The epoch-making work of Rivas,1 reported in November, 1950, added to the armamentarium of radiologists and urologists a new diagnostic technique, which may be termed "presacral retroperitoneal pneumography."
In the past three years at French Hospital, we have used this method of outlining the perirenal spaces in many cases with complete satisfaction and no untoward effects. We should like to report on a case of renal displacement and rotation which occurred as a result of the retroperitoneal insufflation of oxygen. To our knowledge, this phenomenon has not been previously observed, and, since this finding may give rise to misinterpretation, we feel that it should be recorded.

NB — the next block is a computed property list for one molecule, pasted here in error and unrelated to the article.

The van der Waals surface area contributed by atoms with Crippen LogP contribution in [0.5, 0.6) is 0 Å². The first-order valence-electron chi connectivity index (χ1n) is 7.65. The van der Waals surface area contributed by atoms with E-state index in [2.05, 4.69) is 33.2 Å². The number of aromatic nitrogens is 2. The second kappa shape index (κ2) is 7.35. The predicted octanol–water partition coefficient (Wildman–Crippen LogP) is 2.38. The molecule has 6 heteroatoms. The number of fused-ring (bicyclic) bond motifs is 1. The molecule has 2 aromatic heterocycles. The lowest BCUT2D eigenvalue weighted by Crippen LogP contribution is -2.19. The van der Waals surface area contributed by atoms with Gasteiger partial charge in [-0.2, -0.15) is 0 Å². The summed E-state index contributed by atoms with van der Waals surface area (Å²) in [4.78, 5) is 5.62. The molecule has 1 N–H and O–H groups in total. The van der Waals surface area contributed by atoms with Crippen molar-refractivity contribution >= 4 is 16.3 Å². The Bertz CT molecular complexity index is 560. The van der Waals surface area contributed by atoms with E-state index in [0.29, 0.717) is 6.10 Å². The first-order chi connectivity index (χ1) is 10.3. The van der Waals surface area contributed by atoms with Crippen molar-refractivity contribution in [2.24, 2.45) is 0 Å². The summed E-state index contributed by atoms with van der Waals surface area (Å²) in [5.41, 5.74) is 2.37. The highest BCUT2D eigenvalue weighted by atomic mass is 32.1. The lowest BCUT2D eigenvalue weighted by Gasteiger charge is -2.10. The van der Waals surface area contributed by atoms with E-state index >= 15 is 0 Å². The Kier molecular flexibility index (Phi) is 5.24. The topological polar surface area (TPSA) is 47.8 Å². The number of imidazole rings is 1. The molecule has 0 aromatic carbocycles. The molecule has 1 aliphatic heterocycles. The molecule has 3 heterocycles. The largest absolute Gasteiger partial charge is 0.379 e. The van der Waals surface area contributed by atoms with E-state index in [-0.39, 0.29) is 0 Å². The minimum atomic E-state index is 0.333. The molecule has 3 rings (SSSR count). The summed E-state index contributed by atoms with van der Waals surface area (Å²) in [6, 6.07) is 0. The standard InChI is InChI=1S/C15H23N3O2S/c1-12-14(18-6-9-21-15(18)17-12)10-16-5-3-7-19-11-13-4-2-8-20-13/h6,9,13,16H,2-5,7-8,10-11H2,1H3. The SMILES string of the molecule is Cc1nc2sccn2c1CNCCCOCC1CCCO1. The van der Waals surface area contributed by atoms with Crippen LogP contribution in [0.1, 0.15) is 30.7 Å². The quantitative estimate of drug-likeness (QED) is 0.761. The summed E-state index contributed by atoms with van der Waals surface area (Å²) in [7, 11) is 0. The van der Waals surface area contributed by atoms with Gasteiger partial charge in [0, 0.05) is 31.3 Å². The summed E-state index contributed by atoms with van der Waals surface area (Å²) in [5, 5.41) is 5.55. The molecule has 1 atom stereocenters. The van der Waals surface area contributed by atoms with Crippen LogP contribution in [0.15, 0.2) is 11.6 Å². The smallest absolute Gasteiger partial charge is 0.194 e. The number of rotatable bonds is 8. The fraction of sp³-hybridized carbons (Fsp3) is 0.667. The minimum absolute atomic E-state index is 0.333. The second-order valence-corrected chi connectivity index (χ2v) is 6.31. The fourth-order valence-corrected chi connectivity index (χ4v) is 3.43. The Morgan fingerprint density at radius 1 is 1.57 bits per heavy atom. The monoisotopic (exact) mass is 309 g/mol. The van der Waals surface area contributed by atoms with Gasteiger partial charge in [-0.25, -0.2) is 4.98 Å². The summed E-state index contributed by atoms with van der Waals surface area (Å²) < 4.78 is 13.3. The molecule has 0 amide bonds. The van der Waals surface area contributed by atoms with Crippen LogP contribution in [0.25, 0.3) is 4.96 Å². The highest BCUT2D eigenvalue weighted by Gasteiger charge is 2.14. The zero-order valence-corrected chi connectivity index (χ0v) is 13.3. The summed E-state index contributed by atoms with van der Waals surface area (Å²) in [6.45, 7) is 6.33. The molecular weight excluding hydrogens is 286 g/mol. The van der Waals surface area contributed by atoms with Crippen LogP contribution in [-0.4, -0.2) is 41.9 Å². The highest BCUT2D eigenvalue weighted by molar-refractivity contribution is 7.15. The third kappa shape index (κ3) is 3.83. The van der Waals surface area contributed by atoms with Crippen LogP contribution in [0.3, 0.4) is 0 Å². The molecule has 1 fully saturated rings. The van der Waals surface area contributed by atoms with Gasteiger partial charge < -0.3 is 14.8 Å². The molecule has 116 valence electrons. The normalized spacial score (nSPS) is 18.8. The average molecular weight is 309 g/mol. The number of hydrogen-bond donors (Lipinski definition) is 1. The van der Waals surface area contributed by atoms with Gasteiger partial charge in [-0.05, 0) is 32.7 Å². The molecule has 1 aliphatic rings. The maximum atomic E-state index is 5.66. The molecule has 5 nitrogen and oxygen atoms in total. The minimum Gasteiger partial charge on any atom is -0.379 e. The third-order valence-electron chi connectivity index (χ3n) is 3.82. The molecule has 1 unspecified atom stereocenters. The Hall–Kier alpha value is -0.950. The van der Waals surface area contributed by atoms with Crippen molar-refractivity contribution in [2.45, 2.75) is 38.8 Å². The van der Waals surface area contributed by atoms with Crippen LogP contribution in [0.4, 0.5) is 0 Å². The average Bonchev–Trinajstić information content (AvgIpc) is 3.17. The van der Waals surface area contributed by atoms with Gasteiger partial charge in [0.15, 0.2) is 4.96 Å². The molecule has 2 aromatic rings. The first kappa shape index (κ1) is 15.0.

REPORT OF A CASE
The patient, a 33-year-old housewife, was admitted to the Medical Service seven weeks after the normal, full-term, spontaneous delivery of an infant weighing 7 lb. 10 oz. (4592 gm.). Examination in the follow-up clinic revealed persistent hypertension, and she
COONEY JD, AMELAR RD, ORRON A. Renal Displacement and Rotation During Retroperitoneal Pneumography. AMA Arch Surg. 1955;70(3):405–406. doi:10.1001/archsurg.1955.01270090083017